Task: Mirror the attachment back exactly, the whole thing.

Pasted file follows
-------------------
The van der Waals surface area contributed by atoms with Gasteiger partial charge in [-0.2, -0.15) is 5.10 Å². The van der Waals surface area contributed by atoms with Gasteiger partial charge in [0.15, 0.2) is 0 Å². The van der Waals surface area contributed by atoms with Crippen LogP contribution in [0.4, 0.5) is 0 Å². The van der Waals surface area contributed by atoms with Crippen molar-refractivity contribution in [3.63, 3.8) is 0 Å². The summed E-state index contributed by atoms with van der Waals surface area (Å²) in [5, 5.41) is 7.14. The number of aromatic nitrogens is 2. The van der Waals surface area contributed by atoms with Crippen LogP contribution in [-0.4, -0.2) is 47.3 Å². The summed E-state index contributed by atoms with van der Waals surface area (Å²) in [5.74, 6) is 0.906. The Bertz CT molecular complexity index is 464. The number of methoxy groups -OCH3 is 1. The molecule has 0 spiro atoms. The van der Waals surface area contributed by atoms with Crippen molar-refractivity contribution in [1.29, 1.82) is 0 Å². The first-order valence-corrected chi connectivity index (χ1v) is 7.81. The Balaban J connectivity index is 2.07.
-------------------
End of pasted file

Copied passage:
The van der Waals surface area contributed by atoms with Gasteiger partial charge in [-0.2, -0.15) is 5.10 Å². The van der Waals surface area contributed by atoms with Gasteiger partial charge in [0.15, 0.2) is 0 Å². The van der Waals surface area contributed by atoms with Crippen LogP contribution in [0.4, 0.5) is 0 Å². The van der Waals surface area contributed by atoms with Crippen molar-refractivity contribution in [3.63, 3.8) is 0 Å². The summed E-state index contributed by atoms with van der Waals surface area (Å²) in [5, 5.41) is 7.14. The number of aromatic nitrogens is 2. The van der Waals surface area contributed by atoms with Crippen LogP contribution in [-0.4, -0.2) is 47.3 Å². The summed E-state index contributed by atoms with van der Waals surface area (Å²) in [5.74, 6) is 0.906. The Bertz CT molecular complexity index is 464. The number of methoxy groups -OCH3 is 1. The molecule has 0 spiro atoms. The van der Waals surface area contributed by atoms with Crippen molar-refractivity contribution in [1.29, 1.82) is 0 Å². The first-order valence-corrected chi connectivity index (χ1v) is 7.81. The Balaban J connectivity index is 2.07.